DBS in the STn of DADepleted PD Patients Corrects Migration

The finding of separable storage and retrieval mnemonic deficits restricted in the temporal domain in PD was followed up by a new set of experiments asking whether distinct neural pathways underlie those deficits. To this end, we applied the same encode-decode design in a series of studies testing PD patients OFF levodopa undergoing deep brain stimulation (DBS) either in the subthalamic nucleus (STn) or the pallidum. The effect of DBS is reversible, and the stimulation parameters (principally site and voltage) can be varied to achieve the optimal therapeutic result (Benabid et al., 1991, 1998). Moreover, the reversibility of DBS means that patients' cognitive performance can be assessed both with (ON) and without (OFF) DBS. This in turn presents the possibility of identifying specific patterns of impairment, including cognitive ones, associated with the stimulated basal ganglia substructures.

DBS in the STn, which alleviates parkinsonism (akinesia, bradykinesia) quite dramatically, also corrects the migration effect (Limousin et al., 1995a, 1995b; Pollak et al., 2002). The similar order of magnitude in correcting migration by STn DBS and L-Dopa replacement therapy contrasted to a clear difference between the dopaminergic and stimulation effect on encode (Molinuevo et al., 2000). The encode distortion (i.e., proportional overestimation of both time targets) that we described previously as slowed encode is not reversed by STn DBS. Moreover, overestimation occurs under STn DBS regardless of whether feedback is available. It is as though during encoding a lengthened estimate is laid down in memory, and it is not corrected by the presence of feedback. These results are illustrated in Figure 20.4.

In the same PD patients, stimulation has a clear effect on motor symptoms that mimics the dopaminergic effects, as can be seen in the right panel of Figure 20.4. This is an unexpected and quite striking finding, implying that STn stimulation (1) reverses slowness of motor, but not cognitive functions; and (2) fails to alleviate a cognitive (mnemonic) deficit, otherwise corrected by L-Dopa. The neural basis for slowed encode remains unclear and is not to be attributed to neural networks that would involve STn. Contrasts and similarities between the dopaminergic and DBS effects on both encode and decode sessions are illustrated in Figure 20.5.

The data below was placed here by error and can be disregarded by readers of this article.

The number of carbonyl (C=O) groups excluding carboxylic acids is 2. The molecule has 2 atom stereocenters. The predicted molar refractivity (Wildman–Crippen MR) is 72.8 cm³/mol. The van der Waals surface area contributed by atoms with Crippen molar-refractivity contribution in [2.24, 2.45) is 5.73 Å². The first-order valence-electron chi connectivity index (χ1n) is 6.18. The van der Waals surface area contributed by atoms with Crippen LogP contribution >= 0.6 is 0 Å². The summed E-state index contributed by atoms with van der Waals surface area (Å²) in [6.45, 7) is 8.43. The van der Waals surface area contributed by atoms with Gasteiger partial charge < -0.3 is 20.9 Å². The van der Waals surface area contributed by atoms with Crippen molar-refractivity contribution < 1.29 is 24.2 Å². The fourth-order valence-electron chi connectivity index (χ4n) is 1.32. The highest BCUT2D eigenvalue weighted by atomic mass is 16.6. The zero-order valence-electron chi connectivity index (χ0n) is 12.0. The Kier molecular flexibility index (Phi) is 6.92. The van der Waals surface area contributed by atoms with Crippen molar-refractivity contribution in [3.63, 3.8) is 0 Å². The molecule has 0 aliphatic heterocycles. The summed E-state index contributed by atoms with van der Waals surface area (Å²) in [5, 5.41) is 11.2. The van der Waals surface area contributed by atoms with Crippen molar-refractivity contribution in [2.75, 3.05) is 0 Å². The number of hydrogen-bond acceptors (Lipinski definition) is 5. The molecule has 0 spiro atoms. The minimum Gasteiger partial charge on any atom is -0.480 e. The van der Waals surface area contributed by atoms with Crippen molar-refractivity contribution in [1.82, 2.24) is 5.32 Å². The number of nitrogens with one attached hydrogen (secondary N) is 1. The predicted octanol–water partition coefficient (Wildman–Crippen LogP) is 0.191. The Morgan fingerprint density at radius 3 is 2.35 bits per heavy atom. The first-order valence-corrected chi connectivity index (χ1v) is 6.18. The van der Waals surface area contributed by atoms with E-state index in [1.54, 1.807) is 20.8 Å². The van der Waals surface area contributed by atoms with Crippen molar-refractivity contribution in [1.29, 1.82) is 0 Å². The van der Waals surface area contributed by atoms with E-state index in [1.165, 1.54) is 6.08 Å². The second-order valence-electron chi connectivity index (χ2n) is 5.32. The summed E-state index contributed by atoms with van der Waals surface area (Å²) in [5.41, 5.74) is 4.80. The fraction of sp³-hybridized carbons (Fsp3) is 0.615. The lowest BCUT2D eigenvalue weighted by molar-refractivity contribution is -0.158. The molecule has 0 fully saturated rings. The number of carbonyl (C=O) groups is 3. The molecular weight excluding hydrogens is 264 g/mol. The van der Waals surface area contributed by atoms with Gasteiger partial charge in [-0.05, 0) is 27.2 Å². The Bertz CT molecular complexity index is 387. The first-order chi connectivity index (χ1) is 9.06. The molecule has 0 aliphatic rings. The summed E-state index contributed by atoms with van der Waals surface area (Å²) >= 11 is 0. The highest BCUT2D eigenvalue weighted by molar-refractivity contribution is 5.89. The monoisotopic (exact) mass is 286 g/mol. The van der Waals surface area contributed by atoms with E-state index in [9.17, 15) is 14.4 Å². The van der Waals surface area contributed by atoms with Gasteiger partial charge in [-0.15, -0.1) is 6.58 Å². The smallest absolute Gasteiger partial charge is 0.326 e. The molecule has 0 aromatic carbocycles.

Alleviating a deficit in temporal memory retrieval by altering neural activity in the STn is, on the other hand, a second unique and novel finding suggesting the role of a specific basal ganglia pathway through this particular nucleus, or the nucleus itself, in cognitive function. The STn stimulation is regarded as essentially correcting (attenuating) the abnormally high neural activity of this nucleus associated with the parkinsonian state (Limousin et al., 1998). The effects reported here were obtained with voltages below 5 V in all patients. Although the exact volume through which stimulation exerts its action is not known, it is generally accepted that at less than 5 V the effect is restricted to a few millimeters around the stimulation contact (Limousin et al., 1998). The anatomical localization of each of the stimulating contacts was carefully determined in each patient (for more details, see Bejjani et al., 1997). Only patients with verified implanted electrodes in the STn were included in the study. One might hence consider the observed effects to reflect modified (reduced) neural activity within the boundaries of the STn. This would suggest that normal activity levels in STn play a role in inhibiting a previously learned temporal memory when attempting to estimate a more recently learned memory.

Although overactivity of the STn is thought to be the key abnormality underlying parkinsonian symptoms in human and nonhuman primates, the evidence is almost exclusively restricted in motor deficits (Mitchell et al., 1986, 1995). STn overactivity is believed to result by overactivity of the striatal outputs to the lateral segment of the globus pallidus (GPe), the so-called "indirect striatal output pathway," due to the lack of dopaminergic inhibition (Crossman, 1989; Miller and DeLong, 1987; Robertson et al., 1990, 1991; Young and Penney, 1984). This implies that the retrieval process may involve the indirect output striatal pathway as a whole, rather than the STn itself.

The dopaminergic effect as conceived by the model implies that deprivation of dopaminergic nigro-striatal innervation reduces the positive feedback via the direct path and increases the negative feedback via the indirect path (described below in more detail). We postulated that the slowed encode may be produced by a delay for neurons in the direct pathway to either initiate decaying or, just after initiation, o

o Train on DBS o Test on DBS

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